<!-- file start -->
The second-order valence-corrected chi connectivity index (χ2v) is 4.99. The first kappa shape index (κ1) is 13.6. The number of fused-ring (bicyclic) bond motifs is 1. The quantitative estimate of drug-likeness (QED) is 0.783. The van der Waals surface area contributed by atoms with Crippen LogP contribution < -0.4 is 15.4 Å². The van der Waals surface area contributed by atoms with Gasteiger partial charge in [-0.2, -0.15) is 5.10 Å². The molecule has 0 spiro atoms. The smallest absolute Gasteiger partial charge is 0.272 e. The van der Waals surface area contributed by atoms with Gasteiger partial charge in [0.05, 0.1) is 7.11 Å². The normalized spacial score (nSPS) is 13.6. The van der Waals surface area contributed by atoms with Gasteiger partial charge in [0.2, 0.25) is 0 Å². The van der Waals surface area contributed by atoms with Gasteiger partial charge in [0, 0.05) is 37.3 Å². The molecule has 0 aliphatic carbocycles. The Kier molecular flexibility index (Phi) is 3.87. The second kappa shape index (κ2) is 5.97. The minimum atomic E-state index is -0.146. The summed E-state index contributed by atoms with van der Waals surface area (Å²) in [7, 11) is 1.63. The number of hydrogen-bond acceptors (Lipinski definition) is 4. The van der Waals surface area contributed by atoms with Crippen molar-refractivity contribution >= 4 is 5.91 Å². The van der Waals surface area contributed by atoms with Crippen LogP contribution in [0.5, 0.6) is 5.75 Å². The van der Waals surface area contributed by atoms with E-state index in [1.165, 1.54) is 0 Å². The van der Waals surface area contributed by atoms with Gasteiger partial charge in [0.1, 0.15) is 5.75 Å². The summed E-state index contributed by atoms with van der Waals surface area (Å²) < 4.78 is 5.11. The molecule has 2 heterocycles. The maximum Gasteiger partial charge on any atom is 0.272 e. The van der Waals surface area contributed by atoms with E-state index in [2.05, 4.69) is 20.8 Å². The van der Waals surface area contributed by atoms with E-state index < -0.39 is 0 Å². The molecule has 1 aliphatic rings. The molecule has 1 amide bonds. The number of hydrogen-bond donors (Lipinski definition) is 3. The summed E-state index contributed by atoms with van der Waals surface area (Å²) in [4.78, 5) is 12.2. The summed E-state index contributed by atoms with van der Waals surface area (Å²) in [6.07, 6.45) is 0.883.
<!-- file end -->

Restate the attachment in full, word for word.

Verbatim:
The second-order valence-corrected chi connectivity index (χ2v) is 4.99. The first kappa shape index (κ1) is 13.6. The number of fused-ring (bicyclic) bond motifs is 1. The quantitative estimate of drug-likeness (QED) is 0.783. The van der Waals surface area contributed by atoms with Crippen LogP contribution < -0.4 is 15.4 Å². The van der Waals surface area contributed by atoms with Gasteiger partial charge in [-0.2, -0.15) is 5.10 Å². The molecule has 0 spiro atoms. The smallest absolute Gasteiger partial charge is 0.272 e. The van der Waals surface area contributed by atoms with Gasteiger partial charge in [0.05, 0.1) is 7.11 Å². The normalized spacial score (nSPS) is 13.6. The van der Waals surface area contributed by atoms with Gasteiger partial charge in [0.2, 0.25) is 0 Å². The van der Waals surface area contributed by atoms with Gasteiger partial charge in [0, 0.05) is 37.3 Å². The molecule has 0 aliphatic carbocycles. The Kier molecular flexibility index (Phi) is 3.87. The second kappa shape index (κ2) is 5.97. The minimum atomic E-state index is -0.146. The summed E-state index contributed by atoms with van der Waals surface area (Å²) in [7, 11) is 1.63. The number of hydrogen-bond acceptors (Lipinski definition) is 4. The van der Waals surface area contributed by atoms with Crippen molar-refractivity contribution >= 4 is 5.91 Å². The van der Waals surface area contributed by atoms with Crippen LogP contribution in [0.5, 0.6) is 5.75 Å². The van der Waals surface area contributed by atoms with E-state index in [1.165, 1.54) is 0 Å². The van der Waals surface area contributed by atoms with Gasteiger partial charge in [0.1, 0.15) is 5.75 Å². The summed E-state index contributed by atoms with van der Waals surface area (Å²) < 4.78 is 5.11. The molecule has 2 heterocycles. The maximum Gasteiger partial charge on any atom is 0.272 e. The van der Waals surface area contributed by atoms with E-state index in [2.05, 4.69) is 20.8 Å². The van der Waals surface area contributed by atoms with E-state index < -0.39 is 0 Å². The molecule has 1 aliphatic rings. The molecule has 1 amide bonds. The number of hydrogen-bond donors (Lipinski definition) is 3. The summed E-state index contributed by atoms with van der Waals surface area (Å²) in [4.78, 5) is 12.2. The summed E-state index contributed by atoms with van der Waals surface area (Å²) in [6.07, 6.45) is 0.883.